By Radhika Sharma
New Delhi, Jul 29 (PTI) Setting a mystery series like "Cruel Summer" in the 1990s era presented many advantages says showrunner Tia Napolitano "as cellphones barely existed then".
Executive produced by Hollywood star Jessica Biel and her work partner Michelle Purple, "Cruel Summer" takes place over three summers in the '90s when a beautiful and popular teen, Kate, goes missing, and a seemingly unrelated girl Jeanette transforms from a sweet and awkward outlier to the most popular girl in town, eventually becoming the most despised person in America.
"The '90s was a really fun setting for the show. It has so many advantages for a mystery show because cellphones barely existed then. The Internet isn't what it is today. You couldn't text or track people.
"So that was a huge storytelling advantage. I think enough time has passed that there's a lot of nostalgia for the 90s. It feels like a fun-ner, simpler time," Napolitano, who also serves as executive producer on the series, told PTI in a Zoom interview.
Created by Bert V Royal, each episode of the teen psychological drama thriller focuses on the same day over the course of three years: 1993, 1994 and 1995. Episodes alternate between Jeanette and Kate's viewpoint to keep the viewer guessing about who is telling the truth.
Napolitano, whose credits include penning episodes of acclaimed Shonda Rhimes productions like "Grey's Anatomy" and "Scandal", said "Cruel Summer" gives "the microphone to teenage girls" to narrate their story.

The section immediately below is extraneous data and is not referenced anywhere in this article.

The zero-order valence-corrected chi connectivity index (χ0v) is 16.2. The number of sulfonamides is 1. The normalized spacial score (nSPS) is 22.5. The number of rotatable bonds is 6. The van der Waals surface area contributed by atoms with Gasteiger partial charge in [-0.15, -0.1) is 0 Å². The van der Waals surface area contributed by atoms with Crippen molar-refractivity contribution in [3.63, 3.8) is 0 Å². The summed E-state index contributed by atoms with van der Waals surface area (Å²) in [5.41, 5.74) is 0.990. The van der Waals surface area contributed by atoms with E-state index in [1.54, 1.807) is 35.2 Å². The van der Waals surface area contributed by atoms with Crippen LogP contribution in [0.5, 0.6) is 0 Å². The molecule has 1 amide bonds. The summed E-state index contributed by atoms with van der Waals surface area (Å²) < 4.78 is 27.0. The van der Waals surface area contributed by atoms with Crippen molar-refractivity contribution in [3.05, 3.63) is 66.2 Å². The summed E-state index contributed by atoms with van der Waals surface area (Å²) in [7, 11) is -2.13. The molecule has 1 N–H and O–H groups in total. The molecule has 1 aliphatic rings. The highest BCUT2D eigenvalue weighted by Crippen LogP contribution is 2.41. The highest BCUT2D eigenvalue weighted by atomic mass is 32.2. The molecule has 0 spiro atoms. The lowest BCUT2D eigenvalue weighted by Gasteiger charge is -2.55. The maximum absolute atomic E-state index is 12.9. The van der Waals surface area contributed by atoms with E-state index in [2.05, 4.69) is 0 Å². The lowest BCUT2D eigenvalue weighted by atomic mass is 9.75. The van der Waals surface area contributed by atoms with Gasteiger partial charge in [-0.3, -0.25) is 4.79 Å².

"What really excited me about the project was the opportunity to tell the story of two young women, not just one, and to live in both of their worlds simultaneously... That was very appealing to me," the writer added.
The American show, shot in Dallas, Texas, is based in the fictional small town of Skylin in the Lone Star State, a setting, Napolitano said allowed the makers to "dial up the rumours and whispers".
"The small town seemed like a pressure cooker... Everybody knows everybody's business in a way that is very advantageous for storytelling. In addition to the media, it was another way to up the stakes, tension and keep the story going," she added.
"Cruel Summer" explores topical themes of representation, racism, gun violence and grooming and Napolitano said they were aware that they were making a show set in the '90s but which was to be viewed today.
"We wanted to tackle issues that are relevant to audiences today so that it comes down to representation, themes of grooming or gun violence. We wanted it to be a story that people were excited about watching today."
Like many shows, the production of "Cruel Summer" was also affected by the novel coronavirus pandemic.
Napolitano said they shot the series during the pandemic which seemed challenging at first.
"We had safety protocols in place and everyone really was committed to getting the show done. Everyone involved with the show, the cast, the crew, rose to the occasion, which is something we are all really proud of."
The show has been green-lit for a second season and Napolitano said they are "still figuring" out the next chapter.
"We know that we want to keep similar themes. We talk about identity, we know that we want to continue being a psychological thriller. We are going to have non-linear storytelling and all other things that are part of the show's fabric," she added.
"Cruel Summer" stars Olivia Holt, Chiara Aurelia, Michael Landes, Froy Gutierrez, Harley Quinn Smith, Allius Barnes, Blake Lee, Brooklyn Sudano and Sarah Drew. Max Winkler has directed and executive produced the pilot.
It is set to start streaming on Amazon Prime Video in India and worldwide, except the US and Canada, from August 6. PTI RDS RDS BK